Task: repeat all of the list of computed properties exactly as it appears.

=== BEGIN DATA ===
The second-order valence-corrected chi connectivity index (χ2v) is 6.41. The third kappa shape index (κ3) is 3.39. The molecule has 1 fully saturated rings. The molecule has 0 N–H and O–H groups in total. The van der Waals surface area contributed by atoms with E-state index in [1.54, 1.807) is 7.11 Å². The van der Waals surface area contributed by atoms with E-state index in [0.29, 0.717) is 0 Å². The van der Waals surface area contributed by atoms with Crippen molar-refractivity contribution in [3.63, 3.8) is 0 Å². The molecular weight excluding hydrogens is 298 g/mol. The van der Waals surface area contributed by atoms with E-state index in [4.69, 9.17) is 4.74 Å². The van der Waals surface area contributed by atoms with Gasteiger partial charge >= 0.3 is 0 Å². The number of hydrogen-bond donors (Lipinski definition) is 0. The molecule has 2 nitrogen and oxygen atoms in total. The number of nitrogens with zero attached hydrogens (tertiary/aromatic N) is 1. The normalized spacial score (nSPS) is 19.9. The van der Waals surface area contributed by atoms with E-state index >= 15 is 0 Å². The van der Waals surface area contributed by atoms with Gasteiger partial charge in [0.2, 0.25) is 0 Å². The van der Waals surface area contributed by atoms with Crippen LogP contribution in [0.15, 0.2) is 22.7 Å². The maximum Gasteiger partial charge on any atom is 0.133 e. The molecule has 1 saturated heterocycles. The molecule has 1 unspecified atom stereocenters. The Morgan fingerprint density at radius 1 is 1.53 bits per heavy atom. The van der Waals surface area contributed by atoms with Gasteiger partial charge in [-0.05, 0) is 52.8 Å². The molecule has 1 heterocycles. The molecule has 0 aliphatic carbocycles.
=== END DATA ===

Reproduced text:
The second-order valence-corrected chi connectivity index (χ2v) is 6.41. The third kappa shape index (κ3) is 3.39. The molecule has 1 fully saturated rings. The molecule has 0 N–H and O–H groups in total. The van der Waals surface area contributed by atoms with E-state index in [1.54, 1.807) is 7.11 Å². The van der Waals surface area contributed by atoms with E-state index in [0.29, 0.717) is 0 Å². The van der Waals surface area contributed by atoms with Crippen molar-refractivity contribution in [3.63, 3.8) is 0 Å². The molecular weight excluding hydrogens is 298 g/mol. The van der Waals surface area contributed by atoms with E-state index in [4.69, 9.17) is 4.74 Å². The van der Waals surface area contributed by atoms with Gasteiger partial charge >= 0.3 is 0 Å². The number of hydrogen-bond donors (Lipinski definition) is 0. The molecule has 2 nitrogen and oxygen atoms in total. The number of nitrogens with zero attached hydrogens (tertiary/aromatic N) is 1. The normalized spacial score (nSPS) is 19.9. The van der Waals surface area contributed by atoms with E-state index >= 15 is 0 Å². The van der Waals surface area contributed by atoms with Gasteiger partial charge in [0.2, 0.25) is 0 Å². The van der Waals surface area contributed by atoms with Crippen LogP contribution in [0.15, 0.2) is 22.7 Å². The maximum Gasteiger partial charge on any atom is 0.133 e. The molecule has 1 saturated heterocycles. The molecule has 1 unspecified atom stereocenters. The Morgan fingerprint density at radius 1 is 1.53 bits per heavy atom. The van der Waals surface area contributed by atoms with Gasteiger partial charge in [-0.05, 0) is 52.8 Å². The molecule has 1 heterocycles. The molecule has 0 aliphatic carbocycles.